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Review: Sherlock Holmes and the Deadly Necklace

Loosely based on Arthur Conan Doyle’s Valley of Fear , Sherlock Holmes (Christopher Lee) and Dr. Watson (Thorley Walters) are convinced that the dastardly criminal Moriarty (Hans Söhnker) is up to no good, stealing a priceless necklace supposedly worn by Cleopatra. Scotland Yard however, are more annoyed with Holmes’ apparent grudge/bias against the master criminal genius, whom they see as a respectable member of society. Undeterred, the world’s greatest detective and his assistant set about trying to prove their suspicions.   Christopher Lee managed to play several different characters in the filmed versions of Arthur Conan Doyle’s Sherlock Holmes series. He was a perfectly dashing, gentlemanly Sir Henry Baskerville to Peter Cushing’s Sherlock in Hammer’s version of “The Hound of the Baskervilles” , and also played a very serious Mycroft Holmes in Billy Wilder’s underrated “The Private Life of Sherlock Holmes” . Less-known is that he also played Sherlock Holmes himself at least th

Review: Ace Ventura: When Nature Calls

The eccentric idiot pet detective Ace Ventura (Jim Carrey, who may or may not have been ill during filming) is back. After a failed rescue of a raccoon stuck on a mountain, a distraught Ace joins a Tibetan monastery to find himself again. A visit from a missionary (Ian McNeice) leads Ace back to being a pet detective, this time in search of a sacred white bat belonging to a particular African tribe. Simon Callow plays a snooty consul and avid trophy hunter, Sophie Okonedo plays a tribeswoman, the late Bob Gunton plays a safari park owner, and Kiwi Bruce Spence plays a supposedly Australian henchman/hunter.   The original “Ace Ventura: Pet Detective” didn’t hold up to recent revisiting for me, but to be frank I loathed this 1995 follow-up from writer-director Steve Oedekerk ( “Nothing to Lose” , “Kung Pow: Enter the Fist” ) when it first came out. I vividly remember seeing the trailer far too many times in the seemingly arduously drawn-out build-up to its release and recognising a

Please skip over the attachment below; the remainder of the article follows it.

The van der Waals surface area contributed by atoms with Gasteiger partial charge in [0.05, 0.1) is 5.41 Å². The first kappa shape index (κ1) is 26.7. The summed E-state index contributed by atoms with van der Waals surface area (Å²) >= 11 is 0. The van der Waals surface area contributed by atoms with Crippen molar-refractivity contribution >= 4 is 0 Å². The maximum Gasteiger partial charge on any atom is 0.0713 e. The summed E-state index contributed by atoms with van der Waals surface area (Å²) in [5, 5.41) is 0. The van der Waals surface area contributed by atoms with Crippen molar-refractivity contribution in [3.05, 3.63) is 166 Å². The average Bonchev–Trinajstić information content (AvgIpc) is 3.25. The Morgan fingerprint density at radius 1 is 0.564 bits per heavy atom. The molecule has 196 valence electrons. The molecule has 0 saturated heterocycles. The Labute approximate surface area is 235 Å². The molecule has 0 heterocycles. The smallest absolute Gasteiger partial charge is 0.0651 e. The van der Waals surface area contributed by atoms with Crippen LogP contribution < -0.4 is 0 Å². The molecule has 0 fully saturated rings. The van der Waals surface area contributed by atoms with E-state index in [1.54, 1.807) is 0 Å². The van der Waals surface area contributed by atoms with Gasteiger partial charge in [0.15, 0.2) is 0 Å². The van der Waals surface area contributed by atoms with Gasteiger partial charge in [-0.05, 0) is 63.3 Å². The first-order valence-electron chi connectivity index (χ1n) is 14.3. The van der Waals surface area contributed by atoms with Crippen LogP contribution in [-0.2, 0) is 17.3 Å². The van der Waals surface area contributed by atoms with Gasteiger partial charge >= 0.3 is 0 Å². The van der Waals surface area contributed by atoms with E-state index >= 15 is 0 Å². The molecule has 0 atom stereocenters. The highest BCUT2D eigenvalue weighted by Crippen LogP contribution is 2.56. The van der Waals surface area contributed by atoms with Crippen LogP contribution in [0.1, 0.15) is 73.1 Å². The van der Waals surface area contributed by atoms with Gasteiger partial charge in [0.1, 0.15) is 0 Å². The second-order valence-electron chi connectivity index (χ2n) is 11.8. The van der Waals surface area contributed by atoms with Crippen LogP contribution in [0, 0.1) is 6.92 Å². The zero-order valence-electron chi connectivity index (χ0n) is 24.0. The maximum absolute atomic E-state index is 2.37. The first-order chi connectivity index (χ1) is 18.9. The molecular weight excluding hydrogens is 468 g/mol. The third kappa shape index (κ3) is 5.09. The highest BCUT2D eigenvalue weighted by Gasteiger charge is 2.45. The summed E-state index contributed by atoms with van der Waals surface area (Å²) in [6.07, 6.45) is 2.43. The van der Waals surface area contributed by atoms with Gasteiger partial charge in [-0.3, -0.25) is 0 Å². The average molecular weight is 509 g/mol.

Review: Amuck!

Doe-eyed Barbara Bouchet becomes aloof writer Farley Granger’s secretary, and quickly arouses the interest of Granger and his sexy seductress wife Rosalba Neri, who are fond of hosting decadent sex parties. However, Bouchet had a legitimate reason for applying for the secretarial position, as we slowly find out. Something involving a person from her past with a connection to Granger and Neri. Nino Segurini plays a local copper who keeps sniffing around.   Tolerable 1972 giallo erotica-mystery from writer-director Silvio Amadio ( “Smile Before Death” , a giallo with Rosalba Neri) has an enjoyably sexy softcore opening 20-30 minutes. Lots of nudity, sleaze, and softcore fondling, especially the Sapphic love scene between Barbara Bouchet and Rosalba Neri. It’s slow-mo deliciousness (Quentin Tarantino’s apparently a fan of it too), and I was enjoying the hell out of the film. Unfortunately, it slowly loses one’s interest over the next 60 or so minutes. There’s very little sex or nudity

Review: The Mirror Crack’d